Highest Ranking: 10th. Lowest Ranking: 19th.

12. Danny Spond (OLB, Sr.) After hearing from Brian Kelly since day one how talented Danny Spond was, last season finally proved the Irish head coach right. Spond, one of Kelly’s first targets after taking the head job late in the recruiting cycle, became one of the key members of the Irish defense, sliding into the ‘Dog’ outside linebacker job, and allowing Prince Shembo to shift to the boundary side of the field, where he thrived.

Spond started eleven games for the Irish, playing a critical role not just against the run, but as an excellent drop and cover linebacker that was so talented he ended up playing cornerback in some nickel situations. Making that all the more impressive was the fact that many worried Spond would never play football again after a horrifying injury during training camp had many worried that his career was over. But after weeks of exploration by doctors, Spond’s severe migraine headaches cleared up and he became one of the glue guys in the Irish defense.

With the back-end of the Irish defense in much better shape than it was last season, Spond won’t likely be asked to do everything like he did at times in the coverage scheme. And after a successful first season in the starting lineup, Spond’s already cerebral nature will help take his experience playing and apply it quickly. Making things interesting for the Irish defensive staff is how to use all the talented outside linebackers on this roster. Ishaq Williams, Jaylon Smith, Spond and returning starter Prince Shembo all need to see the field, and keeping Spond on the field to help against the pass while the other three are among the team’s best edge rushers gives the Irish a true champagne problem heading into 2013.

Highest Ranking: 5th. Lowest Ranking: 25th.

11. Tommy Rees (QB, Sr.) For all the vitriol that Rees tends to feel from some Irish fans still angry about 2011’s turnover problems, the voting panel was just as divided about the senior quarterback. The school’s most accurate passer entering his final season in South Bend, Rees has gone from unheralded, surprise freshman starter to one of the team’s veteran leaders, called upon in a pinch to rescue a team with high hopes even with Everett Golson gone for the year.

For as much as people focus on what Rees can’t do, there’s plenty that make him one of the most valued members of this roster. The school’s most accurate passer in the program’s history, Rees knows the offense inside and out, completes the throws that need to be made, and has had success moving the offense, primarily in 2011.

Of course, no dissection of Rees can come without mentioning the turnover problems that plagued him during his sophomore season. When the Irish cleaned them up in 2012, they went from an eight-win team to the BCS National Championship game.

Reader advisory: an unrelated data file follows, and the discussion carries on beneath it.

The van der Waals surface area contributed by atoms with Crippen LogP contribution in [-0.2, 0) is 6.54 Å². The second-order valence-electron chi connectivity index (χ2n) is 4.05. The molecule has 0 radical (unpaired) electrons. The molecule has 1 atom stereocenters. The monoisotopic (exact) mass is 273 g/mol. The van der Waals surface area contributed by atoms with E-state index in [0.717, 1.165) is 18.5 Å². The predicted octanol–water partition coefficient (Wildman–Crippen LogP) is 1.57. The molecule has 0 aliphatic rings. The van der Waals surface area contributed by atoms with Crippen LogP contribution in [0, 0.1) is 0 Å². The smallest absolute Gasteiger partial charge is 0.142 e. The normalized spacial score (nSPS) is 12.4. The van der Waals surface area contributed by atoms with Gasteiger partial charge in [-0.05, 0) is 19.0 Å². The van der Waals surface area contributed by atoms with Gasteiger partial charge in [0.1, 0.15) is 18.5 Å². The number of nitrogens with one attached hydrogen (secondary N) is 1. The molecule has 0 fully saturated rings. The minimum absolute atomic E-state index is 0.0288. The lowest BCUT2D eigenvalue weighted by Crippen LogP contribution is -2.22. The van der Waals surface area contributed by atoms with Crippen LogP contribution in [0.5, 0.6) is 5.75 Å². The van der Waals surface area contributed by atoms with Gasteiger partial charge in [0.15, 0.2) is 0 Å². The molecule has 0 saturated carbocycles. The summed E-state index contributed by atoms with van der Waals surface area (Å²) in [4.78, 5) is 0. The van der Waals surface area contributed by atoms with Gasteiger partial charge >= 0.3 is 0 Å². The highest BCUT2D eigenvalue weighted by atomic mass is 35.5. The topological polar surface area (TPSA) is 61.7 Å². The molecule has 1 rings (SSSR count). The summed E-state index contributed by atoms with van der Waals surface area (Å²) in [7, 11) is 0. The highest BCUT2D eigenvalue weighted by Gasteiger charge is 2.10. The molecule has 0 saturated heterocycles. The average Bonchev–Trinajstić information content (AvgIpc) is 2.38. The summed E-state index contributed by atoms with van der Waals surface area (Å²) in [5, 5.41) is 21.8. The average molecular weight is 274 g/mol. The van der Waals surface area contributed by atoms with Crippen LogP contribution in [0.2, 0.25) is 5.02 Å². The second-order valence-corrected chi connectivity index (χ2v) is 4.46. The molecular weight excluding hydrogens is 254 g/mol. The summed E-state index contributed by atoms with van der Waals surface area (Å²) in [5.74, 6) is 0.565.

It won’t be hard for the Irish offense to take a step forward this season, especially when you look back at the growing pains the team went through as it developed Golson. In Rees’ final season, he’ll need to improve on the accuracy of his deep throws as well as his decision making. He’ll never be the running threat the Irish had with Golson, but there’s every reason to believe he can improve on the turnovers, with four years in the offense and continuity with Chuck Martin.

Highest Ranking: 3rd. Lowest Ranking: Unranked (one ballot).


Our voting panel:

Brian Hamilton, Chicago Tribune
Pete Sampson, Irish Illustrated
JJ Stankevitz, CSN Chicago
John Vannie, ND Nation
John Walters, MediumHappy.com
Ryan Ritter, HerLoyalSons.com
4pointshooter, OneFootDown.com
Keith Arnold, Inside the Irish

Kelly thinks simplicity might aid offensive production

Notre Dame quarterback Kizer DeShone makes a throw during the Blue-Gold spring NCAA college football game, Saturday, April 16, 2016, at Notre Dame Stadium in South Bend, Ind. (Michael Caterina/South Bend Tribune via AP) MANDATORY CREDIT
South Bend Tribune via AP

Back to the basics. If there’s a refrain we’ve heard—or one that’s made its way through the echo chamber these past few weeks—it’s that Brian Kelly and his coaching staff are drilling down, looking for any way to pull this team out of their slump.

We saw the changes defensively, a gigantic detour away from the scheme and philosophies of Brian VanGorder. And while that’s helped jump-start the defense, the impact of the move may have hit the offense’s productivity.

Kelly talked about some of those aftereffects this week, the changes on one side of the ball leaking over to the other.

“We’re keeping the points down, but we’re limiting possessions,” Kelly explained. “We went from 15 possessions earlier in the season to this past game we had four possessions in the first half. That’s like playing an option team. We’re going to keep the points down, we’re probably not going to get off the field quite as quick as we did earlier in the season.”